The vet undoubtedly dealt with the most buttfountainous aftereffects of the enema, for which I am thoroughly grateful. Nevertheless, things were still fairly...messy when we initially got Cora home. The sedative had mostly worn off by around 4 PM (when the vet called me, proclaiming that my cat had "pooped beautifully") so I can completely understand why Cora was returned to us with her entire back end, tail, and legs soggy and smelly.

Trying to give a fully-conscious Coraline anything resembling an effective bath is probably marginally more difficult than trying to perform a one-handed backwards cartwheel through a swarm of bees. And I would rather deal with a bit of yuck than have my cat sedated a second time solely for cleaning purposes.

Nevertheless, I didn't want her getting infections (or tracking Ass Flavored Smoothie all over the house) so Matt and I did the best we could to soap and rinse her lower half while she proceeded to claw her way up my chest and attempt to surgically attach herself to my face.

That went about as well as you can imagine it did.

Luckily I only ended up with a few holes in my neck, and none of them bled that much.

Really, though, my primary emotion Thursday evening was one of pure relief. Poor Cora. I can't imagine how much it must have been hurting her to be that blocked up. I was so happy when she got home, and she seemed to be as well, though I had to decline her friendly tail-swipey-leg-weaving greetings at first!

That said, ye gads, I honestly hope I never have to see anything like that coming out of a cat ever again. Granted most of the scariness was due to the fact that I'd been feeding her robust doses of hairball gel and petroleum jelly for a day and a half prior to her vet trip, but it was nonetheless disconcerting to have the contents of the litter scoop jiggle like some sort of earthquake-evaluation medium.

But anyway. Three days following her ordeal, Cora appears to be none the worse for wear (and Shadow, who has a severe Vet Phobia, has ceased hissing at her hind end). I put her in "quarantine" in the spare bedroom for only one night following her Great Rectal Waterslide Adventure. She was very quiet that evening, but by mid-morning Friday I figured she was fine to rejoin the household proper, given that she was shoving her paws under the door and trying to tear off pieces of the wood by that point.

The cause of her epic pooplog backup is thus far unknown, but the current primary suspects are (a) hairball material stuck in transit, and (b) her apparently "highly efficient" colon.

In other words, apparently Cora's tendency toward poops-so-perfect-they-almost-look-fake is actually a sign that her body is really good at extracting things (including water) from whatever is passing through. This isn't a disease, mind you, just a physiological predilection of sorts.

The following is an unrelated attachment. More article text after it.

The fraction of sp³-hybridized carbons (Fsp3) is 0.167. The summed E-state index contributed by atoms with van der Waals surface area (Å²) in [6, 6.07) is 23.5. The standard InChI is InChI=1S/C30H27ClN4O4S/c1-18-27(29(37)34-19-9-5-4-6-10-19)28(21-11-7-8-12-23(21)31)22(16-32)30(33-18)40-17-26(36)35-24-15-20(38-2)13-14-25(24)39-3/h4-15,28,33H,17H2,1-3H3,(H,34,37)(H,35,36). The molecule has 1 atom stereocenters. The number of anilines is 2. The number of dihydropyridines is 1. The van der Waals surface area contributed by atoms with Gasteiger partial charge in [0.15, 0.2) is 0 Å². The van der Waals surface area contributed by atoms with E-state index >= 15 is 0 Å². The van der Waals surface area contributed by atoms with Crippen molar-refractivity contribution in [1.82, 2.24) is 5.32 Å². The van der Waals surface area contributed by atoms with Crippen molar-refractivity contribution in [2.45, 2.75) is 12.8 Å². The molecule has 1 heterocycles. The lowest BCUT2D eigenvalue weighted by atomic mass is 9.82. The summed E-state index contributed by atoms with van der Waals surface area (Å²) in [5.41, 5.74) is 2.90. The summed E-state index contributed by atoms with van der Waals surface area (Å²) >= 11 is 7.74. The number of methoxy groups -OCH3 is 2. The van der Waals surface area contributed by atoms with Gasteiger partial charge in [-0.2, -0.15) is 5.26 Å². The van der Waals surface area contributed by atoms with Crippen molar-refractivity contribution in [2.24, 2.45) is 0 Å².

Cats evolved to be extremely efficient in this regard and as Cora is already like a more intense version of a regular cat to begin with, I guess it's not surprising this goes all the way down to the intestinal level. But it's something that needs to be managed, as cats Cora's age (less than two years old) only rarely get this badly blocked up. I have been instructed to (a) add 1/8 tsp twice daily of polyethylene glycol (a laxative, commonly sold under the brand "Miralax") to her food, (b) stop feeding her any dry food (aside from the occasional crunchie-treat), and (c) start brushing her every day (at least while we're in the midst of Super Shedding Season).

Adding more fiber to her diet may be something to think about as well, but the vet cautioned against going overboard here given that additional "bulk" could make things worse.

So yeah. Last week was pretty epic, and not in a cool fun way. I will certainly never again take any form of waste-pipery for granted, whether said pipery be part of my household sewer line or my cat's intestines.


  1. They didn't clean her up before returning her? That seems kinda lame. Is Cora on raw food? I have been adding about 4 teaspoons of psyllium husk powder per 10 lbs of meat to mine, because my youngest, Lilly, is already a fat ass, and I worry she is too young for me to actually restrict calories. I was kinda hoping the fiber would help stem her over-eating by making her feel more full. It is important to add at least 24 times as much water as psyllium husk powder, I have read, as it is a poor moisture to psyllium ratio that can cause blockage. I remember hearing about people trying to eat powder metamucil, then chase it down with some water, and choking to death, so I'm careful to dissolve the stuff in about 4 cups of water, way more than 24 times as much.

  2. missmoppet: My guess is that they cleaned her as much as they could. Any more and she'd have needed more sedative. She's even more strong-willed with strangers than with me, and I had a hard enough time getting her cleaned up. She cleaned herself off the rest of the way afterward anyway, though; I just had to get enough yuck off for her to be able to stand her own flavor!